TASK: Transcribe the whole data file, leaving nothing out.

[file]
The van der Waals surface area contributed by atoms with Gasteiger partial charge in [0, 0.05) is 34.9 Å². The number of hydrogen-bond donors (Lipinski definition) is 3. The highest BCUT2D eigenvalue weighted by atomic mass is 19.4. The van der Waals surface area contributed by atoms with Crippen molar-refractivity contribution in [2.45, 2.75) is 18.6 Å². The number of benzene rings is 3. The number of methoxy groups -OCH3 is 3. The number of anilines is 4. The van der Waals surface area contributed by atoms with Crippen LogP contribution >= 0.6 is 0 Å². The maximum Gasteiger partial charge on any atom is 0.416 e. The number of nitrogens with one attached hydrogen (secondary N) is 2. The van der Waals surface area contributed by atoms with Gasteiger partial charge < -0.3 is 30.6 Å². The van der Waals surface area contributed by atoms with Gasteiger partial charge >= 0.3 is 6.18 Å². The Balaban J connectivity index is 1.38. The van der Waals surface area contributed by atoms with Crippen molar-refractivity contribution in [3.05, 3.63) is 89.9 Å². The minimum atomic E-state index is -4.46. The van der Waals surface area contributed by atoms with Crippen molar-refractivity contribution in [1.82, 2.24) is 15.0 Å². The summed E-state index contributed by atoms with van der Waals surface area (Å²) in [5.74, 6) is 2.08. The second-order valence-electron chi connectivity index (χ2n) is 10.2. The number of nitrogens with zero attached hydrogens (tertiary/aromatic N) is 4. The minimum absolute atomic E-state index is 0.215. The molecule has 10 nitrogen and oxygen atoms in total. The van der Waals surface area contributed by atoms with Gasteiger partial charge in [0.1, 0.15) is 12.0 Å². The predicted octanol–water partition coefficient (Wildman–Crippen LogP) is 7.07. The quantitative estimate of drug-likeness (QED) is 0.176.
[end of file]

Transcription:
The van der Waals surface area contributed by atoms with Gasteiger partial charge in [0, 0.05) is 34.9 Å². The number of hydrogen-bond donors (Lipinski definition) is 3. The highest BCUT2D eigenvalue weighted by atomic mass is 19.4. The van der Waals surface area contributed by atoms with Crippen molar-refractivity contribution in [2.45, 2.75) is 18.6 Å². The number of benzene rings is 3. The number of methoxy groups -OCH3 is 3. The number of anilines is 4. The van der Waals surface area contributed by atoms with Crippen LogP contribution >= 0.6 is 0 Å². The maximum Gasteiger partial charge on any atom is 0.416 e. The number of nitrogens with one attached hydrogen (secondary N) is 2. The van der Waals surface area contributed by atoms with Gasteiger partial charge < -0.3 is 30.6 Å². The van der Waals surface area contributed by atoms with Gasteiger partial charge >= 0.3 is 6.18 Å². The Balaban J connectivity index is 1.38. The van der Waals surface area contributed by atoms with Crippen molar-refractivity contribution in [3.05, 3.63) is 89.9 Å². The minimum atomic E-state index is -4.46. The van der Waals surface area contributed by atoms with Crippen molar-refractivity contribution in [1.82, 2.24) is 15.0 Å². The summed E-state index contributed by atoms with van der Waals surface area (Å²) in [5.74, 6) is 2.08. The second-order valence-electron chi connectivity index (χ2n) is 10.2. The number of nitrogens with zero attached hydrogens (tertiary/aromatic N) is 4. The minimum absolute atomic E-state index is 0.215. The molecule has 10 nitrogen and oxygen atoms in total. The van der Waals surface area contributed by atoms with Gasteiger partial charge in [0.1, 0.15) is 12.0 Å². The predicted octanol–water partition coefficient (Wildman–Crippen LogP) is 7.07. The quantitative estimate of drug-likeness (QED) is 0.176.